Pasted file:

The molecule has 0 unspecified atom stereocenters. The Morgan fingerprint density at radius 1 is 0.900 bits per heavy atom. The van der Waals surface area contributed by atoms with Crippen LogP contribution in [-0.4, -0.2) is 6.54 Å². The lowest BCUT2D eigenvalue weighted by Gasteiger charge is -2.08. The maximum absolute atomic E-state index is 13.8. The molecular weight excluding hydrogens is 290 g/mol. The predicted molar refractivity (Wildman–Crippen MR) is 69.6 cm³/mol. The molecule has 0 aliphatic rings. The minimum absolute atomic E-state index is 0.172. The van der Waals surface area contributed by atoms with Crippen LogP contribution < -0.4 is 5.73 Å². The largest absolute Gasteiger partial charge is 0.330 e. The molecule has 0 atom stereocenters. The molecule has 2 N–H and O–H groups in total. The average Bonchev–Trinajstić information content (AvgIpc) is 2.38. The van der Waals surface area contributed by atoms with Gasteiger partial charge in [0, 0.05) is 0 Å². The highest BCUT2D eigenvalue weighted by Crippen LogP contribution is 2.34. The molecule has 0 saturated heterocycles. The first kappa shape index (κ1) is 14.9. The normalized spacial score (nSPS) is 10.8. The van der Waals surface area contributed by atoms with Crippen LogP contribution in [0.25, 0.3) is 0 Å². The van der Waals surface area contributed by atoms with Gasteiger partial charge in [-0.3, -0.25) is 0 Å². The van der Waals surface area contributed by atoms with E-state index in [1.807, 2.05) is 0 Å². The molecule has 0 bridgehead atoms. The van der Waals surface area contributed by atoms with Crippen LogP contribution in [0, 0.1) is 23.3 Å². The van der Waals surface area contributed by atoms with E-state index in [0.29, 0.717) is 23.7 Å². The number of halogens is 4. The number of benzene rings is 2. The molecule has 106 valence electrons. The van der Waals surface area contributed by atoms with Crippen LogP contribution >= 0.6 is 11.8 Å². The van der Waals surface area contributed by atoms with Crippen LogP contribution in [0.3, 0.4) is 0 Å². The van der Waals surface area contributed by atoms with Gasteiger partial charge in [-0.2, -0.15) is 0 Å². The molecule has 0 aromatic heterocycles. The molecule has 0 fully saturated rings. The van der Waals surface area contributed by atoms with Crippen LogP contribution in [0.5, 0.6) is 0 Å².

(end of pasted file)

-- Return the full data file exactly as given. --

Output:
The molecule has 0 unspecified atom stereocenters. The Morgan fingerprint density at radius 1 is 0.900 bits per heavy atom. The van der Waals surface area contributed by atoms with Crippen LogP contribution in [-0.4, -0.2) is 6.54 Å². The lowest BCUT2D eigenvalue weighted by Gasteiger charge is -2.08. The maximum absolute atomic E-state index is 13.8. The molecular weight excluding hydrogens is 290 g/mol. The predicted molar refractivity (Wildman–Crippen MR) is 69.6 cm³/mol. The molecule has 0 aliphatic rings. The minimum absolute atomic E-state index is 0.172. The van der Waals surface area contributed by atoms with Crippen LogP contribution < -0.4 is 5.73 Å². The largest absolute Gasteiger partial charge is 0.330 e. The molecule has 0 atom stereocenters. The molecule has 2 N–H and O–H groups in total. The average Bonchev–Trinajstić information content (AvgIpc) is 2.38. The van der Waals surface area contributed by atoms with Gasteiger partial charge in [0, 0.05) is 0 Å². The highest BCUT2D eigenvalue weighted by Crippen LogP contribution is 2.34. The molecule has 0 saturated heterocycles. The first kappa shape index (κ1) is 14.9. The normalized spacial score (nSPS) is 10.8. The van der Waals surface area contributed by atoms with Crippen LogP contribution in [0.25, 0.3) is 0 Å². The van der Waals surface area contributed by atoms with Gasteiger partial charge in [-0.3, -0.25) is 0 Å². The van der Waals surface area contributed by atoms with E-state index in [1.807, 2.05) is 0 Å². The molecule has 0 bridgehead atoms. The van der Waals surface area contributed by atoms with Crippen LogP contribution in [0, 0.1) is 23.3 Å². The van der Waals surface area contributed by atoms with E-state index in [0.29, 0.717) is 23.7 Å². The number of halogens is 4. The number of benzene rings is 2. The molecule has 106 valence electrons. The van der Waals surface area contributed by atoms with Crippen LogP contribution >= 0.6 is 11.8 Å². The van der Waals surface area contributed by atoms with Crippen LogP contribution in [0.3, 0.4) is 0 Å². The van der Waals surface area contributed by atoms with Gasteiger partial charge in [-0.2, -0.15) is 0 Å². The molecule has 0 aromatic heterocycles. The molecule has 0 fully saturated rings. The van der Waals surface area contributed by atoms with Crippen LogP contribution in [0.5, 0.6) is 0 Å².